# Why is the Rydberg formula giving me incorrect wavelengths?

I am tasked with the following question:

Find the wavelengths of the first four members of the Brackett series in $$\mathrm{He}^{+}$$ – the set of spectral lines corresponding to transitions from $$n \gt 4$$ to $$n = 4$$.

In order to find the wavelengths it was my understanding that the relevant formula to use is

$$\frac{1}{\lambda}=R_{\infty}\left(\frac{1}{4^2}-\frac{1}{n^2}\right)\tag{1}$$

Rearranging, $$\lambda=\frac{1}{R_{\infty}}\left(\frac{16n^2}{n^2-16}\right)$$ and taking the Rydberg constant $$R_\infty$$ to be $$1.0974\times 10^7\text{m}^{-1}$$

Then $$n=8\rightarrow 4\implies \lambda\approx 1940\,\text{nm}$$

and $$n=7\rightarrow 4\implies \lambda\approx 2165\,\text{nm}$$

and $$n=6\rightarrow 4\implies \lambda\approx 2624\,\text{nm}$$

and $$n=5\rightarrow 4\implies \lambda\approx 4050\,\text{nm}$$

## The problem is that the answer is:

The wavelengths are given by $$\frac{1}{\lambda}=Rhc\left(\frac{1}{4^2}-\frac{1}{n^2}\right)$$ with $$Rhc=\frac{1}{91.1\,\text{nm}}$$ So the wavelengths are $$1012\,\text{nm}$$ ($$n=5$$ to $$n=4$$), $$656\,\text{nm}$$ ($$n=6$$ to $$n=4$$) and $$541\,\text{nm}$$

($$n=7$$ to $$n=4$$)

The formula that has been given in the answer I understood to be the change in energy $$\Delta E$$ when a transition takes place.

I am almost certain that $$(1)$$ is the correct formula to use (but it is apparently giving me the wrong results) unless there is something else I am missing.

Where am I going wrong?

• I find it useful to look in other sources when something seems off in a book.
– Emil
May 6, 2017 at 21:39
• @Emil Thanks, but I already have May 6, 2017 at 21:49
• @BLAZE diracdelta.co.uk/science/source/r/y/rydberg%20constant/… Perhaps this might be useful. Though not much:/ May 7, 2017 at 1:56

The Rydberg formula has to be adjusted to that the nuclear charge $Z=2$. For hydrogen like ions (single electron + nucleus), the electron energies are proportional to $Z^2$, so you should multiply $R_{\infty}$ by four.

• Thanks, that now gives the correct results. Any idea why the author is writing $Rhc$ instead of $Z^2\,R_{\infty}$? May 6, 2017 at 22:16
• @BLAZE Wild guess: it was supposed to be $R_\text{He}$ and was mis-transcribed somewhere in the editing process. Note that $Rhc$, for the usual $hc = 1240\rm\,eV\,fm$, doesn't have units of inverse length, so your text's solution must contain at least one error.
– rob
May 7, 2017 at 8:49

The general formula to calculate the wavelength of a hydrogen like species is $$\frac1\lambda=R_H\times z²\left(\frac{1}{n_i^2}-\frac{1}{n_f^2}\right)$$ where z is the atomic number of the species which in your case is equal to 2 for $He^+$ and $n_i$ and $n_f$ are the respective energy levels in the transition and $R_H$ is the Rydberg Constant for hydrogen atom.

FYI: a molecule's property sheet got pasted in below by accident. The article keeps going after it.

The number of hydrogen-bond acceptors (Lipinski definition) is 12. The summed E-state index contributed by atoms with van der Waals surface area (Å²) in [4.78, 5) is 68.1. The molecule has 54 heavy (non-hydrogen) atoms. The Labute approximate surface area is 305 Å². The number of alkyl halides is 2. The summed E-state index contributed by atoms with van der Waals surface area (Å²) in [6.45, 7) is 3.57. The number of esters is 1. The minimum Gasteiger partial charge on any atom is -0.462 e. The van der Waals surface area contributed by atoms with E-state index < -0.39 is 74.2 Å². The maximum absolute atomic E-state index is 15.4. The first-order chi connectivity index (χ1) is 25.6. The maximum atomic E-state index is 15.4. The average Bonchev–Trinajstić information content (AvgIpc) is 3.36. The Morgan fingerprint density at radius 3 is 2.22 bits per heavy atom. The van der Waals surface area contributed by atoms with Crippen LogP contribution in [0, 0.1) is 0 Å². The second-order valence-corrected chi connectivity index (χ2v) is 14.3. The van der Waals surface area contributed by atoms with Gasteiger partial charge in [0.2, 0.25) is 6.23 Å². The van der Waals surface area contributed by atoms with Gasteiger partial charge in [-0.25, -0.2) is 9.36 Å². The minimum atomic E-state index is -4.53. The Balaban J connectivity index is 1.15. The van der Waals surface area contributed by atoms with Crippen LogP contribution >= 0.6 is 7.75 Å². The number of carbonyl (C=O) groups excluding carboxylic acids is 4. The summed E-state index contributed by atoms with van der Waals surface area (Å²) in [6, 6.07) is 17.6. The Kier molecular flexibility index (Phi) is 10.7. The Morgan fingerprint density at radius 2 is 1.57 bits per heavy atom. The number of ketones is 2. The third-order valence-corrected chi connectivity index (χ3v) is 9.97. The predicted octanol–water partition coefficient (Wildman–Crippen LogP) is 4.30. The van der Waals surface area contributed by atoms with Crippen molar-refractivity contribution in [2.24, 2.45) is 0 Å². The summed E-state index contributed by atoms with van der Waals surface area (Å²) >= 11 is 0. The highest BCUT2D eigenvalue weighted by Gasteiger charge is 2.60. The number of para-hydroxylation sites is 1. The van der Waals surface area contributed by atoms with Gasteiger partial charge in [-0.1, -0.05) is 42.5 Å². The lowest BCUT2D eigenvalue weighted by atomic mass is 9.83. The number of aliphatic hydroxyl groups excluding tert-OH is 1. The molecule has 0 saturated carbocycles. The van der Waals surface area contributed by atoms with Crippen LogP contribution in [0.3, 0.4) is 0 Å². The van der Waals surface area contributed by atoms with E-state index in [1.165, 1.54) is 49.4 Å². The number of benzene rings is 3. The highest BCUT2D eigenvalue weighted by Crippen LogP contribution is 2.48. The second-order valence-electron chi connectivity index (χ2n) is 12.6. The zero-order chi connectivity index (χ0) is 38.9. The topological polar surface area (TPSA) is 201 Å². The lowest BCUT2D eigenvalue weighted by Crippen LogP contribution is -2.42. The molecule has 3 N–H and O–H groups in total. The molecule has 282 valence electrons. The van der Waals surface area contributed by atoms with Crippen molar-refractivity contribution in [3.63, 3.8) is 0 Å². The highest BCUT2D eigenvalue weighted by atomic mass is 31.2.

• What is $R_H$ equal to here? May 6, 2017 at 22:45
• It is the Rydberg Constant =1.0974×$10^7$ per metre
– Kira
May 6, 2017 at 22:48
• Okay, this hasn't really told me anything that I didn't already know, but do you know why the author writes $Rhc$ instead of $z^2\,R_H$? Possible error? May 6, 2017 at 22:52
• That has to be a typo but you can guess why those particular quantities appeared in the typo by looking at the derivation of the value of $R_H$ which is equal to $\frac {E_1}{hc}$ where $E_1$ is the energy of first orbit of hydrogen atom,h the Planck's contact and c the speed of light in vacuum
– Kira
May 6, 2017 at 23:01
• Well done Kira, I managed to finally contact my lecturer to ask him about this error, and it turns out it was exactly as you pointed out :-) May 8, 2017 at 0:20

Okay so just a wild guess at why your book says $Rhc$ instead of $R$ as you mentioned in the comments. It might be $R_Hc$ where $R_H$ is the Rydberg's constant and $c$ is the speed of light.

I believe it could be because it's dealing with the frequency on the left hand side? Because we know that $\frac{c}{\lambda}$ = $\nu$ (where the symbols have their usual meanings).

Your book might want to say that

$$\nu= R_H\cdot c\left(\frac{1}{{n_i}^2}−\frac{1}{{n_f}^2}\right)Z^2$$

The symbols for frequency and wavenumber are very similar. The first is $\nu$ and the other is $\bar\nu$

• Or it could be as @rob pointed out. May 7, 2017 at 10:18